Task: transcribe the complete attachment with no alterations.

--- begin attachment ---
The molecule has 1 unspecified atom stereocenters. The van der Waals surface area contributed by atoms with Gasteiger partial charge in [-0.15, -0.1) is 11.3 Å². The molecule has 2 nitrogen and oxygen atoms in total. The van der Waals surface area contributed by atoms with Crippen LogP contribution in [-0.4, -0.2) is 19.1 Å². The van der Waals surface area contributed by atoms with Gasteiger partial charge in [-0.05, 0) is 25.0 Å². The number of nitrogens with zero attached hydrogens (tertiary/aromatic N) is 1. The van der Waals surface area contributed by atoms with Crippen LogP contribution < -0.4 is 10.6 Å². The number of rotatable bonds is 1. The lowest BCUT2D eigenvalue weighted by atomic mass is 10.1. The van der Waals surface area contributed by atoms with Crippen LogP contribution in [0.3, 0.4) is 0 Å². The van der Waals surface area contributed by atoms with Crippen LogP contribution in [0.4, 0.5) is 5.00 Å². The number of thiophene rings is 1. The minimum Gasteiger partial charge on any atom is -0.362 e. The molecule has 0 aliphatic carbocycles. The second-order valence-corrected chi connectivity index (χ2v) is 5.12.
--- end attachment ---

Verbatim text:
The molecule has 1 unspecified atom stereocenters. The van der Waals surface area contributed by atoms with Gasteiger partial charge in [-0.15, -0.1) is 11.3 Å². The molecule has 2 nitrogen and oxygen atoms in total. The van der Waals surface area contributed by atoms with Crippen LogP contribution in [-0.4, -0.2) is 19.1 Å². The van der Waals surface area contributed by atoms with Gasteiger partial charge in [-0.05, 0) is 25.0 Å². The number of nitrogens with zero attached hydrogens (tertiary/aromatic N) is 1. The van der Waals surface area contributed by atoms with Crippen LogP contribution < -0.4 is 10.6 Å². The number of rotatable bonds is 1. The lowest BCUT2D eigenvalue weighted by atomic mass is 10.1. The van der Waals surface area contributed by atoms with Crippen LogP contribution in [0.3, 0.4) is 0 Å². The van der Waals surface area contributed by atoms with Crippen LogP contribution in [0.4, 0.5) is 5.00 Å². The number of thiophene rings is 1. The minimum Gasteiger partial charge on any atom is -0.362 e. The molecule has 0 aliphatic carbocycles. The second-order valence-corrected chi connectivity index (χ2v) is 5.12.